AI and Space Exploration

Artificial intelligence (AI) has improved our terrestrial living standards for decades. However, can these practical computer algorithms be applied to applications beyond our planet, and if so, how can AI assist us in our space missions and interstellar exploration?

AI can help astronauts and ground-based space operations. AI is already becoming a vital component of space travel and its exploration, helping conduct tasks humans would otherwise be unable to perform while in space, such as the analysis of cosmic occurrences, system controls, the charting of stars, black holes, and more.  

Many agencies and companies, like NASA, the European Space Agency (ESA), SpaceX, and Google, already use AI to find new celestial objects and improve astronauts’ lives in space. We will look at how AI is being used to aid in space exploration and what the future of Ai in space will bring.

Understanding AI

AI is a set of computer programs designed to match the thinking of humans. AI can be used to build ‘smart machines’ that perform various tasks that would otherwise require humans and their intelligence to run, in some cases much faster than a team of humans.

AI-Driven Rovers

NASA has already built autonomous rovers (such as the Perseverance rover) that use AI to complete their tasks and overall mission. These rovers can roam a planet’s surface, currently on Mars, and they are using AI to make decisions about the best routes to avoid obstacles and not require the earth-based mission control’s permission. Autonomous rovers are integral to some of the most important discoveries made on Mars.

The Perseverance rover, courtesy of NASA

Robots and Assistants

A larger field of AI is called natural language processing (NLP), which involves programming computers to understand speech and text. A subfield within NLP is called sentiment analysis, also called emotional AI or opinion mining.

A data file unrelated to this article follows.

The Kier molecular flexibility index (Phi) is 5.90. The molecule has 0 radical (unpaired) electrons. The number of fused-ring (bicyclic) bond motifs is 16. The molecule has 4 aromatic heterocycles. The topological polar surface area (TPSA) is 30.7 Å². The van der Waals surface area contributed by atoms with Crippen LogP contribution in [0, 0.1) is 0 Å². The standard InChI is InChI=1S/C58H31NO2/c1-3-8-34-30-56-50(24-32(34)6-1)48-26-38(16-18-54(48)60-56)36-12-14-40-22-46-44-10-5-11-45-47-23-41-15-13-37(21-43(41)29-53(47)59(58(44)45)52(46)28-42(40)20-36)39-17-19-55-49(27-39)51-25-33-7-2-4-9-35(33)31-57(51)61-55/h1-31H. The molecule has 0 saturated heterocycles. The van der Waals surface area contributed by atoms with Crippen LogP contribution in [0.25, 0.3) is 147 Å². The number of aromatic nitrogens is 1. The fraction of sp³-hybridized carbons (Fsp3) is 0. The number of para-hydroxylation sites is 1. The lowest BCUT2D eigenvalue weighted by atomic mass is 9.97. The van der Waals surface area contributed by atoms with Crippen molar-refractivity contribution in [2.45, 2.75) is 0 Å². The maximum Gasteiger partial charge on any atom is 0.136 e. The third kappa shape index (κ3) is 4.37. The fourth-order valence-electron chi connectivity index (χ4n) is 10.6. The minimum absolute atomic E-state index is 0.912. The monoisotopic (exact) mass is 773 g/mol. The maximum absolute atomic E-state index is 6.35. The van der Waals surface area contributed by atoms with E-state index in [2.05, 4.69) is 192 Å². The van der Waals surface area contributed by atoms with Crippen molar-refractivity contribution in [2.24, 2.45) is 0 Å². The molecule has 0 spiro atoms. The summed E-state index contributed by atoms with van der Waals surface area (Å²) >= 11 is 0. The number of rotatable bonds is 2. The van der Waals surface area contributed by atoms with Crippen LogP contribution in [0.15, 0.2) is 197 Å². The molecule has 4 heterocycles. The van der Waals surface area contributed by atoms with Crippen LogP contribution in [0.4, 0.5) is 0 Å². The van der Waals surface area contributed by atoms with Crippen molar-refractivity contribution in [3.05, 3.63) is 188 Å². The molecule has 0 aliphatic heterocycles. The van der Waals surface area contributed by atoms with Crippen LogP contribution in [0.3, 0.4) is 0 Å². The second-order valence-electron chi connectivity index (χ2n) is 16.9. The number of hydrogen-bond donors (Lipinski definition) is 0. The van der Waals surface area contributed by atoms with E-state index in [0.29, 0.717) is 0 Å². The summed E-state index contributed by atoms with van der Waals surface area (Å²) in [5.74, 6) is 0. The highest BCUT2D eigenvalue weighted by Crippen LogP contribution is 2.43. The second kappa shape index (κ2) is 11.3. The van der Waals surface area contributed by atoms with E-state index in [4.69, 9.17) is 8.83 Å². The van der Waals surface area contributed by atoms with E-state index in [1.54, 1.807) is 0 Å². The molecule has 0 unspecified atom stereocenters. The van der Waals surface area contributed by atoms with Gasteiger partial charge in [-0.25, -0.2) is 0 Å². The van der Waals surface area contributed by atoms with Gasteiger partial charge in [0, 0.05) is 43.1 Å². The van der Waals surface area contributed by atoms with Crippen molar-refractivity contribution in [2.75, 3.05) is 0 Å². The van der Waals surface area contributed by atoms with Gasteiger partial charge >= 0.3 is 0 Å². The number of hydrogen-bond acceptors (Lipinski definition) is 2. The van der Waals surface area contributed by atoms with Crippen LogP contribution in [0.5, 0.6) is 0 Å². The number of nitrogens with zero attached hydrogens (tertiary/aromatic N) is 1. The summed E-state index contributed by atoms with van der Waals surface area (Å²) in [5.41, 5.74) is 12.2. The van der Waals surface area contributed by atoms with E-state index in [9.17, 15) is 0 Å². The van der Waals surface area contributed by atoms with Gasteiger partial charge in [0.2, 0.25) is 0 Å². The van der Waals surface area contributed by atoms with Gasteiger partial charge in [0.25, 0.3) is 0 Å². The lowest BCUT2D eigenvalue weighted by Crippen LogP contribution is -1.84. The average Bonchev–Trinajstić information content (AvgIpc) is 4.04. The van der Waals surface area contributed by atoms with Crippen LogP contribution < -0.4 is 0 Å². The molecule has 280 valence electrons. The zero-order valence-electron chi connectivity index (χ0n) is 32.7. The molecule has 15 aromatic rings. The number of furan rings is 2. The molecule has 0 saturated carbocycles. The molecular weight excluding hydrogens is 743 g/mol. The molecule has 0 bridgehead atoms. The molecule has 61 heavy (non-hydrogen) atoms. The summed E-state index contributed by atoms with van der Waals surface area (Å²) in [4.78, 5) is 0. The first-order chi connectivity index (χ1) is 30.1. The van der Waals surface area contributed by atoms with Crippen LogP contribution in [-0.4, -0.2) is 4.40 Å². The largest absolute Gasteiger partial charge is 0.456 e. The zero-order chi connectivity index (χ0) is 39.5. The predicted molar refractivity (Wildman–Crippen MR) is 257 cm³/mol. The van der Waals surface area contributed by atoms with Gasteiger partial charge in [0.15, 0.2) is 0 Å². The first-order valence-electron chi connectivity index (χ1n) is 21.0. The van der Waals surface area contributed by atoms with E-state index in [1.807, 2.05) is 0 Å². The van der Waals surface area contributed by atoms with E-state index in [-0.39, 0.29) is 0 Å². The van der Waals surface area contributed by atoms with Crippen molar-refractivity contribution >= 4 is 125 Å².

Sentiment analysis is the foundation of intelligence-based assistants designed to support astronauts’ future missions to our Moon, Mars, and beyond. So while science fiction fans may be worried about 2001’s Hal-like problems, there will be failsafe mechanisms in place, and these assistants will significantly benefit the crew.  

AI assistants will be used to understand and anticipate a crew’s needs, including their mental health and emotions, to take action in daily activities and emergencies. Moreover, robots will help astronauts with physical tasks such as docking or landing the spacecraft, repairs that would require a spacewalk and its elevated risk, and much more.   

Intelligent Navigation Systems

We use GPS-based navigation systems like Google and Apple maps to define and explore our planet. However, we don’t have a similar tool that we can utilise for extraterrestrial objects and travel. 

As a result, space scientists have had to get creative without GPS satellites orbiting around Mars and the Moon. In collaboration with Intel in 2018, NASA researchers developed their intelligent navigation system that allows for non-earth navigation, first on the Moon, and is intended to train it to explore other planets. The model was trained using millions of photos from several missions, allowing it to create a virtual moon map.  

Processing Satellite Data

Satellites can produce massive amounts of data. For example, the Colorado-based space tech company, Maxar Technologies, has image data of 110 petabytes and adds about 80 terabytes to this daily

AI algorithms process such data efficiently. Machine learning algorithms study millions of images in seconds, analysing any changes in real time. Automating this process using AI allows satellites to take images independently when their sensors detect specific signals.  

In the UK, Leeds University researchers analysed the ESA’s Gaia satellite image data, applying machine learning techniques, and found over 2000 new protostars. Protostars are infant stars in the process of forming within dust and gas clouds. 

AI also aids in remote satellite performance prediction, health monitoring, and informed decision-making.  

Mission Operations and Design

AI can aid space missions by conducting autonomous operations. An Italian start-up, AIKO, developed its MiRAGE software, a library to enable autonomous space mission operations, as a part of the ESA’s tech transfer program.

Courtesy of the European Space Agency

MiRAGE allows a spacecraft to conduct autonomous replanning while detecting internal and external events and then take the appropriate action so that the ground-based decisions do not affect the overall mission objectives.  

AI and machine learning can be utilised to evaluate operational risk analysis to determine safety-critical missions. Risk mitigation systems can also process vast amounts of data from normal operations and previous performance. After training a model to identify and classify risk, it can conduct a risk assessment and make recommendations or take action in real time.  

Mission Strategy